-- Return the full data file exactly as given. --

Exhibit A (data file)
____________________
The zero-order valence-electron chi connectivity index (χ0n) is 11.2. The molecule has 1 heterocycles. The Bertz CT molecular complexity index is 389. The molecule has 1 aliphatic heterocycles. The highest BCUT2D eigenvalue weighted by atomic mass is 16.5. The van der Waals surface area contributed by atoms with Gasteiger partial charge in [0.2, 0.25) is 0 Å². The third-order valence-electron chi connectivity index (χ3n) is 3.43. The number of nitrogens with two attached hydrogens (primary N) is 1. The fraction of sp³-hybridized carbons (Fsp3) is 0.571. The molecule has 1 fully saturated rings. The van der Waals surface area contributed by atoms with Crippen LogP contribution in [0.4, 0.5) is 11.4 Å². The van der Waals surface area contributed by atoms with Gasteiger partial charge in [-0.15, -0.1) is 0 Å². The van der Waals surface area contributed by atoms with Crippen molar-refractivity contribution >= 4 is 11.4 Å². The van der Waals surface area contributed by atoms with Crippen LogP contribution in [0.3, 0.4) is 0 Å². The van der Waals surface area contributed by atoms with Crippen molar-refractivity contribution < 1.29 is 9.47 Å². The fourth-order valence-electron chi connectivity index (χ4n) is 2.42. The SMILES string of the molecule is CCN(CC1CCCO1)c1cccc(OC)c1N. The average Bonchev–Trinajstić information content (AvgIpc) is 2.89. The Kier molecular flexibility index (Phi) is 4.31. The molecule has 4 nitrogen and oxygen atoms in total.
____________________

The zero-order valence-electron chi connectivity index (χ0n) is 11.2. The molecule has 1 heterocycles. The Bertz CT molecular complexity index is 389. The molecule has 1 aliphatic heterocycles. The highest BCUT2D eigenvalue weighted by atomic mass is 16.5. The van der Waals surface area contributed by atoms with Gasteiger partial charge in [0.2, 0.25) is 0 Å². The third-order valence-electron chi connectivity index (χ3n) is 3.43. The number of nitrogens with two attached hydrogens (primary N) is 1. The fraction of sp³-hybridized carbons (Fsp3) is 0.571. The molecule has 1 fully saturated rings. The van der Waals surface area contributed by atoms with Crippen LogP contribution in [0.4, 0.5) is 11.4 Å². The van der Waals surface area contributed by atoms with Gasteiger partial charge in [-0.15, -0.1) is 0 Å². The van der Waals surface area contributed by atoms with Crippen molar-refractivity contribution >= 4 is 11.4 Å². The van der Waals surface area contributed by atoms with Crippen LogP contribution in [0.3, 0.4) is 0 Å². The van der Waals surface area contributed by atoms with Crippen molar-refractivity contribution < 1.29 is 9.47 Å². The fourth-order valence-electron chi connectivity index (χ4n) is 2.42. The SMILES string of the molecule is CCN(CC1CCCO1)c1cccc(OC)c1N. The average Bonchev–Trinajstić information content (AvgIpc) is 2.89. The Kier molecular flexibility index (Phi) is 4.31. The molecule has 4 nitrogen and oxygen atoms in total.